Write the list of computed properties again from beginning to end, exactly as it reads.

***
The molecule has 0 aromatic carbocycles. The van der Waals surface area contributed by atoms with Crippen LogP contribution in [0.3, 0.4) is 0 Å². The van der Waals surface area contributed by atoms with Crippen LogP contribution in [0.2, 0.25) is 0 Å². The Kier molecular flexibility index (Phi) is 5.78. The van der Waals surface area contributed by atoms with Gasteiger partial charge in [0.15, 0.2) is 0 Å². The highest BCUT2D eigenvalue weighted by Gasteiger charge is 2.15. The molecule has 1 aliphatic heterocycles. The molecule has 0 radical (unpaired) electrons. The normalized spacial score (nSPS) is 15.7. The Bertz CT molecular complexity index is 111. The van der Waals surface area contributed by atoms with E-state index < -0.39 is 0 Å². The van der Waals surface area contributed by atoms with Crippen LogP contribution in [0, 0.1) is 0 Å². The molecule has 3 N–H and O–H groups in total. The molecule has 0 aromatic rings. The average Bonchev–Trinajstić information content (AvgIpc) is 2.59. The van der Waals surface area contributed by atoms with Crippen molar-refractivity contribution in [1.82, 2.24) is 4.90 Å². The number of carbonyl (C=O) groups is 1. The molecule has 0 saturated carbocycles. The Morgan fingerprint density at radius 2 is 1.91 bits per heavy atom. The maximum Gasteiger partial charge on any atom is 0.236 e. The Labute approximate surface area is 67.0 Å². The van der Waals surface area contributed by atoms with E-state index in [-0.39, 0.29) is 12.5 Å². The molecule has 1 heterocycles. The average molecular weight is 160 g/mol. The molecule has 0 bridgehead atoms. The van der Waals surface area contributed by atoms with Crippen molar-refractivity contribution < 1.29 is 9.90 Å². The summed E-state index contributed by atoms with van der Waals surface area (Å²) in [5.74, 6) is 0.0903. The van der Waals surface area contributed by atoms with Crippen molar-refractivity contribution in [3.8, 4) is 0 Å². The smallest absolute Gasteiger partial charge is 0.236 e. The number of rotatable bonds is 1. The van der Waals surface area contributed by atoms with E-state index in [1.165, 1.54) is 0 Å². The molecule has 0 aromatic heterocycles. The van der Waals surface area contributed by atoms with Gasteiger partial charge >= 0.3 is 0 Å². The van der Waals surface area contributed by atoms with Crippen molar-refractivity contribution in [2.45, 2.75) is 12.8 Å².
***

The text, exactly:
The molecule has 0 aromatic carbocycles. The van der Waals surface area contributed by atoms with Crippen LogP contribution in [0.3, 0.4) is 0 Å². The van der Waals surface area contributed by atoms with Crippen LogP contribution in [0.2, 0.25) is 0 Å². The Kier molecular flexibility index (Phi) is 5.78. The van der Waals surface area contributed by atoms with Gasteiger partial charge in [0.15, 0.2) is 0 Å². The highest BCUT2D eigenvalue weighted by Gasteiger charge is 2.15. The molecule has 1 aliphatic heterocycles. The molecule has 0 radical (unpaired) electrons. The normalized spacial score (nSPS) is 15.7. The Bertz CT molecular complexity index is 111. The van der Waals surface area contributed by atoms with E-state index < -0.39 is 0 Å². The van der Waals surface area contributed by atoms with Crippen LogP contribution in [0, 0.1) is 0 Å². The molecule has 3 N–H and O–H groups in total. The molecule has 0 aromatic rings. The average Bonchev–Trinajstić information content (AvgIpc) is 2.59. The van der Waals surface area contributed by atoms with Crippen molar-refractivity contribution in [1.82, 2.24) is 4.90 Å². The number of carbonyl (C=O) groups is 1. The molecule has 0 saturated carbocycles. The Morgan fingerprint density at radius 2 is 1.91 bits per heavy atom. The maximum Gasteiger partial charge on any atom is 0.236 e. The Labute approximate surface area is 67.0 Å². The van der Waals surface area contributed by atoms with E-state index in [-0.39, 0.29) is 12.5 Å². The molecule has 1 heterocycles. The average molecular weight is 160 g/mol. The molecule has 0 bridgehead atoms. The van der Waals surface area contributed by atoms with Crippen molar-refractivity contribution < 1.29 is 9.90 Å². The summed E-state index contributed by atoms with van der Waals surface area (Å²) in [5.74, 6) is 0.0903. The van der Waals surface area contributed by atoms with Crippen molar-refractivity contribution in [3.8, 4) is 0 Å². The smallest absolute Gasteiger partial charge is 0.236 e. The number of rotatable bonds is 1. The van der Waals surface area contributed by atoms with E-state index in [1.165, 1.54) is 0 Å². The molecule has 0 aromatic heterocycles. The van der Waals surface area contributed by atoms with Gasteiger partial charge >= 0.3 is 0 Å². The van der Waals surface area contributed by atoms with Crippen molar-refractivity contribution in [2.45, 2.75) is 12.8 Å².